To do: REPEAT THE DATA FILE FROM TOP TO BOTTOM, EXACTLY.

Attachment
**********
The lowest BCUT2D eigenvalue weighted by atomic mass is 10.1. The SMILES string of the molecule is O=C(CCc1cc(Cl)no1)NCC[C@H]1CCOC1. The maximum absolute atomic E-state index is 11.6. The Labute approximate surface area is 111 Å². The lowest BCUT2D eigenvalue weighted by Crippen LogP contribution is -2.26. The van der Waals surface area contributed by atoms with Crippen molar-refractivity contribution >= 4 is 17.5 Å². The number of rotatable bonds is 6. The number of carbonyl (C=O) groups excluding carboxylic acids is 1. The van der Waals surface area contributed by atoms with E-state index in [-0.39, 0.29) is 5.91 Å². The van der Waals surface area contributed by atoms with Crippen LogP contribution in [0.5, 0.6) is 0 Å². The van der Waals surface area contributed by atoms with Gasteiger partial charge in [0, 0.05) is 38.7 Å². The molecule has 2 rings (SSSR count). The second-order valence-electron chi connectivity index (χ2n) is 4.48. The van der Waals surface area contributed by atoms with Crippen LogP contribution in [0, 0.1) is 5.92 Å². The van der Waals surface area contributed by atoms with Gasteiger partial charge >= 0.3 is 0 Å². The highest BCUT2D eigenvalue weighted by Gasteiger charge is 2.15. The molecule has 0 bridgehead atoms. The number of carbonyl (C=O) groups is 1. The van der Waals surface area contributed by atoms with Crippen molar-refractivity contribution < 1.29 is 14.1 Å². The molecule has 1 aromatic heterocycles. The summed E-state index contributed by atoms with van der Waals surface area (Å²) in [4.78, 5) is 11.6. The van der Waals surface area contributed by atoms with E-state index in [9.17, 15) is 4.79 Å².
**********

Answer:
The lowest BCUT2D eigenvalue weighted by atomic mass is 10.1. The SMILES string of the molecule is O=C(CCc1cc(Cl)no1)NCC[C@H]1CCOC1. The maximum absolute atomic E-state index is 11.6. The Labute approximate surface area is 111 Å². The lowest BCUT2D eigenvalue weighted by Crippen LogP contribution is -2.26. The van der Waals surface area contributed by atoms with Crippen molar-refractivity contribution >= 4 is 17.5 Å². The number of rotatable bonds is 6. The number of carbonyl (C=O) groups excluding carboxylic acids is 1. The van der Waals surface area contributed by atoms with E-state index in [-0.39, 0.29) is 5.91 Å². The van der Waals surface area contributed by atoms with Crippen LogP contribution in [0.5, 0.6) is 0 Å². The van der Waals surface area contributed by atoms with Gasteiger partial charge in [0, 0.05) is 38.7 Å². The molecule has 2 rings (SSSR count). The second-order valence-electron chi connectivity index (χ2n) is 4.48. The van der Waals surface area contributed by atoms with Crippen LogP contribution in [0, 0.1) is 5.92 Å². The van der Waals surface area contributed by atoms with Gasteiger partial charge >= 0.3 is 0 Å². The highest BCUT2D eigenvalue weighted by Gasteiger charge is 2.15. The molecule has 0 bridgehead atoms. The number of carbonyl (C=O) groups is 1. The van der Waals surface area contributed by atoms with Crippen molar-refractivity contribution < 1.29 is 14.1 Å². The molecule has 1 aromatic heterocycles. The summed E-state index contributed by atoms with van der Waals surface area (Å²) in [4.78, 5) is 11.6. The van der Waals surface area contributed by atoms with E-state index in [9.17, 15) is 4.79 Å².